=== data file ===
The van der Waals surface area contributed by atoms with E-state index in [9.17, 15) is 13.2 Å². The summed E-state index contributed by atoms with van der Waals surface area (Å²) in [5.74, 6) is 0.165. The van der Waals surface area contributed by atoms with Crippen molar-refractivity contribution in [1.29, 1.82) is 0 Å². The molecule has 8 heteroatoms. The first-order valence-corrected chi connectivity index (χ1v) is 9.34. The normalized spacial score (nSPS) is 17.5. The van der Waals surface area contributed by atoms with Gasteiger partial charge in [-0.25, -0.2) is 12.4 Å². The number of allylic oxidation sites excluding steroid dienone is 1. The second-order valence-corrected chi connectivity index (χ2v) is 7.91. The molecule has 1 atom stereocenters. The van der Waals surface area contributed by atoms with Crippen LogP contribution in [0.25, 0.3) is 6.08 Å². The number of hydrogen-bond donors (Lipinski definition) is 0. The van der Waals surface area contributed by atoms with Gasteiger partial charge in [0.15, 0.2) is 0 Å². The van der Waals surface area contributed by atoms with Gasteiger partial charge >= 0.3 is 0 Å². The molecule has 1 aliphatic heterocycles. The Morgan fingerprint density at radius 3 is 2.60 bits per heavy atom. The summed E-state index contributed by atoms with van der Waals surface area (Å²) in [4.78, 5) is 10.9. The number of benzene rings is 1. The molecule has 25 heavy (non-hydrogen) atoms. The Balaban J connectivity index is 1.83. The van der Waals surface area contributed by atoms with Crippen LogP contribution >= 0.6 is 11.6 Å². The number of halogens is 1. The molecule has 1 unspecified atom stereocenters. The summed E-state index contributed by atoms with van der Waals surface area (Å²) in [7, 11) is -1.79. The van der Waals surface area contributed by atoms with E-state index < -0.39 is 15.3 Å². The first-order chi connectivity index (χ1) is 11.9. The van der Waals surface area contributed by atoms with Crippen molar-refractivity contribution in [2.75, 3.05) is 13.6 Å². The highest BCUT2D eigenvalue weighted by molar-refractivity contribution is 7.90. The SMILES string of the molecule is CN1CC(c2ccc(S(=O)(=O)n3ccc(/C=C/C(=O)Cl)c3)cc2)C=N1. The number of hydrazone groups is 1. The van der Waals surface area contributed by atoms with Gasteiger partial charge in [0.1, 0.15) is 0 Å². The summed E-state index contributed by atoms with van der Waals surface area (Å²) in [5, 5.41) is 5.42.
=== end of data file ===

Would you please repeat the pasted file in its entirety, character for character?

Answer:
The van der Waals surface area contributed by atoms with E-state index in [9.17, 15) is 13.2 Å². The summed E-state index contributed by atoms with van der Waals surface area (Å²) in [5.74, 6) is 0.165. The van der Waals surface area contributed by atoms with Crippen molar-refractivity contribution in [1.29, 1.82) is 0 Å². The molecule has 8 heteroatoms. The first-order valence-corrected chi connectivity index (χ1v) is 9.34. The normalized spacial score (nSPS) is 17.5. The van der Waals surface area contributed by atoms with Gasteiger partial charge in [-0.25, -0.2) is 12.4 Å². The number of allylic oxidation sites excluding steroid dienone is 1. The second-order valence-corrected chi connectivity index (χ2v) is 7.91. The molecule has 1 atom stereocenters. The van der Waals surface area contributed by atoms with Crippen LogP contribution in [0.25, 0.3) is 6.08 Å². The number of hydrogen-bond donors (Lipinski definition) is 0. The van der Waals surface area contributed by atoms with Gasteiger partial charge in [0.15, 0.2) is 0 Å². The van der Waals surface area contributed by atoms with Gasteiger partial charge >= 0.3 is 0 Å². The molecule has 1 aliphatic heterocycles. The Morgan fingerprint density at radius 3 is 2.60 bits per heavy atom. The summed E-state index contributed by atoms with van der Waals surface area (Å²) in [4.78, 5) is 10.9. The number of benzene rings is 1. The molecule has 25 heavy (non-hydrogen) atoms. The Balaban J connectivity index is 1.83. The van der Waals surface area contributed by atoms with Crippen LogP contribution >= 0.6 is 11.6 Å². The number of halogens is 1. The molecule has 1 unspecified atom stereocenters. The summed E-state index contributed by atoms with van der Waals surface area (Å²) in [7, 11) is -1.79. The van der Waals surface area contributed by atoms with E-state index < -0.39 is 15.3 Å². The first-order chi connectivity index (χ1) is 11.9. The van der Waals surface area contributed by atoms with Crippen molar-refractivity contribution in [2.75, 3.05) is 13.6 Å². The highest BCUT2D eigenvalue weighted by molar-refractivity contribution is 7.90. The SMILES string of the molecule is CN1CC(c2ccc(S(=O)(=O)n3ccc(/C=C/C(=O)Cl)c3)cc2)C=N1. The number of hydrazone groups is 1. The van der Waals surface area contributed by atoms with Gasteiger partial charge in [0.1, 0.15) is 0 Å². The summed E-state index contributed by atoms with van der Waals surface area (Å²) in [5, 5.41) is 5.42.